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Stinky breath is probably a good reason to go to the vet in and of itself.

I might recommend the neutering though.
As he gets older it will most likely become a problem.
So your cat's breath did not stink?

how so is the non neutering a problem?
That's probably enough water. I'm not sure how much mine drinks. She prefers the toilet bowl over her nice clean water dish. :yuck: Though, stinky breath can be a sign of a problem. Maybe he has bad teeth? Do you ever brush his teeth? It might be hard to start now that he's already an adult (I started getting Ember used to it as a kitten, and she still fights it a bit). The vet can check that too, and show you how to do it. Dietary needs of an intact male will be a bit more than a neutered one. But just feeling hip bones doesn't mean much, especially if "Garfield" is your only basis for comparison. :wink:
lol..
I don't brush his teeth. :bugeye: Stinky breath is probably not enough water.
I think I'll be fine doing that, he is a docile cat. (but he really sounds like a motor and complains nonstop when I clip his nails) He also bounces off the walls litteraly.(I assume this is usual) He like tummy rubs and licks you if he wants you to stop doing something that he doesn't like as opposed to biting. ^__^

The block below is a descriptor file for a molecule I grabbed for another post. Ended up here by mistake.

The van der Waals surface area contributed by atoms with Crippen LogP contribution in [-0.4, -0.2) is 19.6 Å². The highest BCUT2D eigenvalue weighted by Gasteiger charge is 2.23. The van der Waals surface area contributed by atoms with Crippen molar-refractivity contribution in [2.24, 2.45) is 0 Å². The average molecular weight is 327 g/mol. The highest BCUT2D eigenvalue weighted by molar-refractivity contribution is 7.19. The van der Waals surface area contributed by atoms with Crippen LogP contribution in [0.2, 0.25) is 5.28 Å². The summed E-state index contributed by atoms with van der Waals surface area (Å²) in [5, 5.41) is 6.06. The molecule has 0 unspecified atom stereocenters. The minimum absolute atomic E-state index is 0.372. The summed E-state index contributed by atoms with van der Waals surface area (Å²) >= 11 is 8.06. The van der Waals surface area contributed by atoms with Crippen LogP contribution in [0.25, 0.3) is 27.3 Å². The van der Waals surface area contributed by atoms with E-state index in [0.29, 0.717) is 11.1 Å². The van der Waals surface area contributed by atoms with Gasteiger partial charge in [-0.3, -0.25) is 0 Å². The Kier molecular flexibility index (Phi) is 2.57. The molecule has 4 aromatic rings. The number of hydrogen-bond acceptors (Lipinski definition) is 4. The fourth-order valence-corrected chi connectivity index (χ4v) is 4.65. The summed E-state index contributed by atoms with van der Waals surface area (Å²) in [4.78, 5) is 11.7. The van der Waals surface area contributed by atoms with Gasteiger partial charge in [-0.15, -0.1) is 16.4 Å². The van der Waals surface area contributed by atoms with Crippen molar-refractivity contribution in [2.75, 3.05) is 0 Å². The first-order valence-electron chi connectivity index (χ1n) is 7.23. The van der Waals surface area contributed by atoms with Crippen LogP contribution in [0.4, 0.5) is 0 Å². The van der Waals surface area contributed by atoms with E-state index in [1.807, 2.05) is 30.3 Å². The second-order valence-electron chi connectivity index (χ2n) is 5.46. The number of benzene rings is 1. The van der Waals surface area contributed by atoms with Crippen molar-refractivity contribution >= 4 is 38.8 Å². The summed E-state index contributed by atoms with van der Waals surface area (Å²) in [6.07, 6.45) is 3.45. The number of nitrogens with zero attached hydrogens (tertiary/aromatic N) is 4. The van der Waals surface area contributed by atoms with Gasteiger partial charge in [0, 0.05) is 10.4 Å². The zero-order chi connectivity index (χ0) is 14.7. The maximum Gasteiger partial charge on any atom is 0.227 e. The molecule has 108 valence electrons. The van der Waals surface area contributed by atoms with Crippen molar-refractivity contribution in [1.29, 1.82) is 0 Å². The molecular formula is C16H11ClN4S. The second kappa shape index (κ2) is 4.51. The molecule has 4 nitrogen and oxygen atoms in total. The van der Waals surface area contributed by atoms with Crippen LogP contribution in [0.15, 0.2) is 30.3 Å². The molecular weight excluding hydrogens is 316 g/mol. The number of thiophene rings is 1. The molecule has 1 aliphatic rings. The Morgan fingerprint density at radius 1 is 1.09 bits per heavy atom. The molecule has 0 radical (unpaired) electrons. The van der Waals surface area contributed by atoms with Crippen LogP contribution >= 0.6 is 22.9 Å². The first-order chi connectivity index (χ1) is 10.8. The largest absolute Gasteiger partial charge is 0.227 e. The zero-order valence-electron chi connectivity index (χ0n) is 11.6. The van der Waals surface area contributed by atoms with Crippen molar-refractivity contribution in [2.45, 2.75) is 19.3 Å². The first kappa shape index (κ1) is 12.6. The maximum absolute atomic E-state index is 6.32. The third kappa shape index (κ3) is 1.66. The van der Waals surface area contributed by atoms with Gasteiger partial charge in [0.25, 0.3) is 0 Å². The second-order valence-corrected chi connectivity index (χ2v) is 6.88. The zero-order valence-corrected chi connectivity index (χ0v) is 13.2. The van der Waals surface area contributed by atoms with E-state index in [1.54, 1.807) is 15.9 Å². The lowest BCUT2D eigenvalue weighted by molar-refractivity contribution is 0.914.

Anyway, you're doing the most important thing, and that's taking him to the vet to find out if this is a problem or not. Keep track of all your concerns so you don't leave any out when you visit the vet.
True, I think I will keep a list. :smile:
 
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Moonbear

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I have a thing about leaving food out just sitting there. Maybe it's because my mother tells me to eat everything on the plate? I tried feeding him like you said, one day when I had to leave early and wasn't going to be back untill later and the result was "diarrhea." I gave him the food and a little more as well that day and when I left for half an hour and forgot something in the house I went back and at the same time checked on him. He ate all the food! After that I just came home and fed him after that incident.
Well, then either he's undernourished and hungry, or one of those little piggy cats who does need to be fed in smaller meals. It won't hurt to leave a little overnight, but clearly if he eats everything you put out and ends up with diarrhea from gobbling it too fast, you can't just leave it out all the time. Oh well.
 

Moonbear

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So your cat's breath did not stink?